The gold medallist and world record holder has passed all the tests for performance-enhancing drugs, the chairman of the British Olympic Association said today.
"She been through [the World Anti-Doping Agency's] program and she's clean," Lord Colin Moynihan told a press conference. "That's the end of the story. Ye Shiwen deserves recognition for her talent."
Moynihan condemned the speculation that her success might be due to something else.
A senior US coach stoked the rumors yesterday when he called Ye's record-breaking performance in the 400m medley "disturbing" and "suspicious."
"History in our sport will tell you that every time we see something, and I will put quotation marks around this, 'unbelievable,' history shows us that it turns out later on there was doping involved," John Leonard, executive director of the World Swimming Coaches Association, told The Guardian. Ye denied any allegation of doping and put her form down to "good and scientific training," Chinese news agency Xinhua reported.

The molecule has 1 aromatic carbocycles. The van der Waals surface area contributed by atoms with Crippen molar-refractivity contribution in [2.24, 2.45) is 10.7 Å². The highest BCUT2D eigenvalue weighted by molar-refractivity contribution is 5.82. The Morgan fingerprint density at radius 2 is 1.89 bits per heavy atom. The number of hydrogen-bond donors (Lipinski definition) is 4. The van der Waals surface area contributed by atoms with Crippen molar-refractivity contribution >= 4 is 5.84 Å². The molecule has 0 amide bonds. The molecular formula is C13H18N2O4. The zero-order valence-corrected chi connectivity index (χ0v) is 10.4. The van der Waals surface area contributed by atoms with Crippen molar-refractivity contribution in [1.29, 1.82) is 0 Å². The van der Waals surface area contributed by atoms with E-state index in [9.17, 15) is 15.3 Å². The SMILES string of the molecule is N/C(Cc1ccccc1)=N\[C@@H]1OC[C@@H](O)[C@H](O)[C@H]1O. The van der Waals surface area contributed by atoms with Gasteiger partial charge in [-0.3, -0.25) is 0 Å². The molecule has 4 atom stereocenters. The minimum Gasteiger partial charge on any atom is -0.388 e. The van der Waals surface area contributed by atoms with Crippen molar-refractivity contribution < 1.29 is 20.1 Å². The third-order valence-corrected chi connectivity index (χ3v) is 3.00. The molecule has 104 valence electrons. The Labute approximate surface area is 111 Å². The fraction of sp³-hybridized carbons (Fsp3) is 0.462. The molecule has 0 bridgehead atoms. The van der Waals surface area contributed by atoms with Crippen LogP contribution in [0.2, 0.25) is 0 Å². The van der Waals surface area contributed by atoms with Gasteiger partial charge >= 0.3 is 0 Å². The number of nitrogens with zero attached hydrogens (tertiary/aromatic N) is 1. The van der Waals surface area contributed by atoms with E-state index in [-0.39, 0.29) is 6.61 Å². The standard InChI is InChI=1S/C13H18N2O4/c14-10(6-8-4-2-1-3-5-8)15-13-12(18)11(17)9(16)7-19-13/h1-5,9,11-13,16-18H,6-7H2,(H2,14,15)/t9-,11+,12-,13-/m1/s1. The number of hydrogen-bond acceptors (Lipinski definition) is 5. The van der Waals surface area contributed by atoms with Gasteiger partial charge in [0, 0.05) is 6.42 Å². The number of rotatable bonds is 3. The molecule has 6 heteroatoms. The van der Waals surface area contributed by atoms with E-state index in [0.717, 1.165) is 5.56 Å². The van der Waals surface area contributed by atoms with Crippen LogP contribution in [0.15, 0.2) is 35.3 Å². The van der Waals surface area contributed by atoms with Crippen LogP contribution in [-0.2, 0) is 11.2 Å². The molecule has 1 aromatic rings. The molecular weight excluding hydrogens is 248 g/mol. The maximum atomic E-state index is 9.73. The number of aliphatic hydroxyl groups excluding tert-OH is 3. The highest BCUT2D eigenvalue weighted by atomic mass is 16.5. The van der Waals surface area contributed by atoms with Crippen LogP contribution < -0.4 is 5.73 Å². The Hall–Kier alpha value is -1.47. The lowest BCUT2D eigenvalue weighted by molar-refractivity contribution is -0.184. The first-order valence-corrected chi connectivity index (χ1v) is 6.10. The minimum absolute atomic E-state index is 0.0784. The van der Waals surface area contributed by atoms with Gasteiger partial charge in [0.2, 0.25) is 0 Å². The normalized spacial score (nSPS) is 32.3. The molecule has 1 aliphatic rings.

Some suggested that other countries were unwilling to believe that China could produce a champion.
"I think it is not proper to single Chinese swimmers out once they produce good results. Some people are just biased," China's top anti-doping official, Jiang Zhixue, told Xinhua, according to The Guardian's translation.
"We never questioned Michael Phelps when he bagged eight gold medals in Beijing."
Much of the disbelief has centered on the fact that Ye was able to accelerate dramatically at the end of the race, swimming the final 50m quicker than her fastest male equivalent, Ryan Lochte of Team USA.
Chinese coach Xu Qi told Xinhua that the comparison was "meaningless," since Ye was behind and needed to do her best to take the lead, while Lochte was already out in front "and didn't need to do his utmost."
Lochte himself said he wasn't sure he could have overtaken Ye: "She's fast and if she was out there with me, she might be able to beat me too."